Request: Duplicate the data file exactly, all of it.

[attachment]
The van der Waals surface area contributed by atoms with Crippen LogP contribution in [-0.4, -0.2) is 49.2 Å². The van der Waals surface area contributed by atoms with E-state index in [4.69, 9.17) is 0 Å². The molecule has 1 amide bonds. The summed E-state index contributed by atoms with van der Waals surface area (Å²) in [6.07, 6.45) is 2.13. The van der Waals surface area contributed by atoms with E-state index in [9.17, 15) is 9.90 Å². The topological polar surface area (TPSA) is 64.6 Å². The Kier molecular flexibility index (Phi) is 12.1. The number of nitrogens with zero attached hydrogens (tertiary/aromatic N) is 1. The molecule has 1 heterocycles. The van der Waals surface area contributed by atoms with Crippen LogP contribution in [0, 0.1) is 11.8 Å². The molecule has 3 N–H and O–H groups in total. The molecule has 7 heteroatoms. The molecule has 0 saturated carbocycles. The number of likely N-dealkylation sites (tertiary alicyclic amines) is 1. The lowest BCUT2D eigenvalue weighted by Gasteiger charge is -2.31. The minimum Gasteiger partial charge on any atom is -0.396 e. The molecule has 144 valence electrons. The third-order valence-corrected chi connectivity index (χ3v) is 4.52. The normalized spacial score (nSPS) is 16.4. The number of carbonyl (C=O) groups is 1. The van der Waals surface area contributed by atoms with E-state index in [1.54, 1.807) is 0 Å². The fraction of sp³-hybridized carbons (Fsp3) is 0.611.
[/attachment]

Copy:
The van der Waals surface area contributed by atoms with Crippen LogP contribution in [-0.4, -0.2) is 49.2 Å². The van der Waals surface area contributed by atoms with E-state index in [4.69, 9.17) is 0 Å². The molecule has 1 amide bonds. The summed E-state index contributed by atoms with van der Waals surface area (Å²) in [6.07, 6.45) is 2.13. The van der Waals surface area contributed by atoms with E-state index in [9.17, 15) is 9.90 Å². The topological polar surface area (TPSA) is 64.6 Å². The Kier molecular flexibility index (Phi) is 12.1. The number of nitrogens with zero attached hydrogens (tertiary/aromatic N) is 1. The molecule has 1 heterocycles. The van der Waals surface area contributed by atoms with Crippen LogP contribution in [0, 0.1) is 11.8 Å². The molecule has 3 N–H and O–H groups in total. The molecule has 7 heteroatoms. The molecule has 0 saturated carbocycles. The number of likely N-dealkylation sites (tertiary alicyclic amines) is 1. The lowest BCUT2D eigenvalue weighted by Gasteiger charge is -2.31. The minimum Gasteiger partial charge on any atom is -0.396 e. The molecule has 144 valence electrons. The third-order valence-corrected chi connectivity index (χ3v) is 4.52. The normalized spacial score (nSPS) is 16.4. The number of carbonyl (C=O) groups is 1. The van der Waals surface area contributed by atoms with E-state index in [1.54, 1.807) is 0 Å². The fraction of sp³-hybridized carbons (Fsp3) is 0.611.